Women's Knowledge, Attitudes, and Practices about Breast Cancer in a Rural District of Central India

  • Gangane, Nitin (Department of Pathology, Mahatma Gandhi Institute of Medical Sciences) ;
  • Ng, Nawi (Epidemiology and Global Health, Department of Public Health and Clinical Medicine, Umea University) ;
  • Sebastian, Miguel San (Epidemiology and Global Health, Department of Public Health and Clinical Medicine, Umea University)
  • Published : 2015.11.04


Background: Breast cancer accounted for almost 25% of all cancers in women globally in 2012. Although breast cancer is the most prevalent cancer in India, there is no organised national breast cancer screening programme. Local studies on the burden of breast cancer are essential to develop effective context-specific strategies for an early detection breast cancer programme, considering the cultural and ethnic heterogeneity in India. This study examined the knowledge, attitudes, and practices about breast cancer in rural women in Central India. Materials and Methods: This community-based cross sectional study was conducted in Wardha district, located in Maharashtra state in Central India in 2013. The sample included 1000 women (609 rural, 391 urban) aged 13-50 years, selected as representative from each of the eight development blocks in the district, using stratified cluster sampling. Trained social workers interviewed women and collected demographic and socio-economic data. The instrument also assessed respondents' knowledge about breast cancer and its symptoms, risks, methods of screening, diagnosis and treatment, as well as their attitudes towards breast cancer and selfreported practices of breast cancer screening. Chi-square and t-test were applied to assess differences in the levels of knowledge, attitude, and practice (the outcome variables) between urban and rural respondents. Multivariable linear regression was conducted to analyse the relationship between socio-demographic factors and the outcome variables. Results: While about two-thirds of rural and urban women were aware of breast cancer, less than 7% in rural and urban areas had heard about breast self-examination. Knowledge about breast cancer, its symptoms, risk factors, diagnostic modalities, and treatment was similarly poor in both rural and urban women. Urban women demonstrated more positive attitudes towards breast cancer screening practices than their rural counterparts. Better knowledge of breast cancer symptoms, risk factors, diagnosis, and treatment correlated significantly with older age, higher levels of education, and being office workers or in business. Conclusions: Women in rural Central India have poor knowledge about breast cancer, its symptoms and risk factors. Breast self-examination is hardly practiced, though the willingness to learn is high. Positive attitudes towards screening provide an opportunity to promote breast self-examination.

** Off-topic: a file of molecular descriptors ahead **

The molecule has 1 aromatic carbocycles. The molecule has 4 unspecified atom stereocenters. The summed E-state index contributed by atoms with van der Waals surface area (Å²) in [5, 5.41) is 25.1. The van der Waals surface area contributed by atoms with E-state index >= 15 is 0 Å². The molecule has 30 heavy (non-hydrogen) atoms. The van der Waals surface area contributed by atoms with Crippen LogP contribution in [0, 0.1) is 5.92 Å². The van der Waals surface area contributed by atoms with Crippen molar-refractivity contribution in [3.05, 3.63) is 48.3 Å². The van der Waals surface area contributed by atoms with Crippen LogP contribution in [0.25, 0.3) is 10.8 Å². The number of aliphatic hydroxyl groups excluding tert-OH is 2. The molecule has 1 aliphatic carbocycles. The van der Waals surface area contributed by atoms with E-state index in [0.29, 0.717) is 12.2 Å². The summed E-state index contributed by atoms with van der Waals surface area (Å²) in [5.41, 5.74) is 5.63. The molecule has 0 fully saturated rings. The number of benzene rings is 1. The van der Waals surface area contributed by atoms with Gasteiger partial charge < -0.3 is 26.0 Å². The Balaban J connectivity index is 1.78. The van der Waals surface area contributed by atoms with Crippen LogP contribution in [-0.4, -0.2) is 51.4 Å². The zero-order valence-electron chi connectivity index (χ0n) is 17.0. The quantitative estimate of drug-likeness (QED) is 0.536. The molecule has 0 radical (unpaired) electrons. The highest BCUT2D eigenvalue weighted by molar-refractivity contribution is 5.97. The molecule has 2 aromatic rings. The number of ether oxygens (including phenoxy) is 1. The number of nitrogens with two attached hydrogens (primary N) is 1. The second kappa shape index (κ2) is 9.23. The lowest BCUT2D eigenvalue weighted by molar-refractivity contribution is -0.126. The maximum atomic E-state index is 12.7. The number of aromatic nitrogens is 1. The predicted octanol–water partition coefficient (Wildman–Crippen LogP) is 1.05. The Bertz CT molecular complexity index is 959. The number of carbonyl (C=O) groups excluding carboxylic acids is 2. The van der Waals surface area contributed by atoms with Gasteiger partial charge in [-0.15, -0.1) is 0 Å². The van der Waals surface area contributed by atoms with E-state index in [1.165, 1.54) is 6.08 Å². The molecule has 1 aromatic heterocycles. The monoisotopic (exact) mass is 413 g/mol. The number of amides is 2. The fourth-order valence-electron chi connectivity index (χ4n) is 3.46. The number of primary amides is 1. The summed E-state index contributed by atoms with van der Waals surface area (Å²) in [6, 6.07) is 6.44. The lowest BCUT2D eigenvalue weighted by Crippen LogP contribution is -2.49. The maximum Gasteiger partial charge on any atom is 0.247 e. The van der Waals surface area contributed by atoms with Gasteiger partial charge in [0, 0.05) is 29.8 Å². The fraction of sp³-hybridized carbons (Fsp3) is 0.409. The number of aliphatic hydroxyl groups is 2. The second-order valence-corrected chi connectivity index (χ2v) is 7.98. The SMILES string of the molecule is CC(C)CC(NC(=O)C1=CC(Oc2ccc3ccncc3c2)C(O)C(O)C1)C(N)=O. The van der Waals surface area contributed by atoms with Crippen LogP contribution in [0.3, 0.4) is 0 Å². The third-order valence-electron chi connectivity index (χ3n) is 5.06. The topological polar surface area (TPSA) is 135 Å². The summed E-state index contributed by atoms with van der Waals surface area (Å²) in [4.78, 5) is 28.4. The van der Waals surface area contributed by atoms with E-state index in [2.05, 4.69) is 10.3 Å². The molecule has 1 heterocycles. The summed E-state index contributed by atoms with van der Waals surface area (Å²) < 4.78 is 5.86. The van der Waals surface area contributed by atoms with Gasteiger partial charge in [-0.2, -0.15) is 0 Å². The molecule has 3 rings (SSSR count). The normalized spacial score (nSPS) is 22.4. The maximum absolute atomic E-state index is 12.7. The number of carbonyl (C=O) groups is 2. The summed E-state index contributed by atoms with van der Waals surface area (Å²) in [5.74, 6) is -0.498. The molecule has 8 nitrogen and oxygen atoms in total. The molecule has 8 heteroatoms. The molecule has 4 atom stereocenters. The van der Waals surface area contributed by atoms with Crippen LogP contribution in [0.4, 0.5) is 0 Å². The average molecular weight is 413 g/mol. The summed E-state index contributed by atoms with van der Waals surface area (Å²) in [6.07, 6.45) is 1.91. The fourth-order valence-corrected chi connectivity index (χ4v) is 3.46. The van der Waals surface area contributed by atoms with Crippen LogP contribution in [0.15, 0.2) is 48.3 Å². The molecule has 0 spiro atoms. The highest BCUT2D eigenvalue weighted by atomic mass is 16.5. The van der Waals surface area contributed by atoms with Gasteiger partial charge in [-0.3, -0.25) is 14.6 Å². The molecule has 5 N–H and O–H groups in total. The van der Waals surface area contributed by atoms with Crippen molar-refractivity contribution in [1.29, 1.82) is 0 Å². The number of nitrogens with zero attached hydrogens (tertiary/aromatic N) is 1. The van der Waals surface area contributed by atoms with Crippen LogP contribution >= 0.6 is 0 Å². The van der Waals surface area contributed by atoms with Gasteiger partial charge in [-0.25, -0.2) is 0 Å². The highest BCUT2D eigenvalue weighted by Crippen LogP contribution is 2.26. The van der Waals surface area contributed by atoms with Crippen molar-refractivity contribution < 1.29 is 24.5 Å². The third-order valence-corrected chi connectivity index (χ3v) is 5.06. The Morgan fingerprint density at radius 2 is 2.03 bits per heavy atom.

1. Agarwal G and Ramakant P (2008). Breast cancer care in India: The current scenario and the challenges for the future. Breast care, 3, 21-7.
  2. Akel A, Tarawneh MR, Tarawneh MI (2011). Knowledge and practice of Jordanian women towards breast cancer and breast self-examination: A cross-sectional study in 2006. J Royal Med Services, 18, 80-6.
  3. American Cancer Society (2014). Learn about cancer. Breast cancer detailed guide. Retrieved from Accessed on 19 Apr 2014.
  4. Anderson OA, Cazap E, Saghir NS, et al (2011). Optimisation of breast cancer management in low resource and middle resource countries: executive summary of the Breast Health Global initiative consensus, 2010. Lancet Oncol, 12, 387-98.
  5. Aydogan U, Doganer YC, Kilbas Z, et al (2015). Predictors of knowledge level and awareness towards Breast cancer among Turkish females. Asian Pac J Cancer Prev, 16, 275-282.
  6. Das D and Pathak M (2012). The growing rural-urban disparity in India: Some issues. Int J of Adv Res Tech, 1, 1-7.
  7. Dinshaw KA, Rao DN, Ganesh B (1999). Tata memorial hospital cancer registry annual report, Mumbai, India.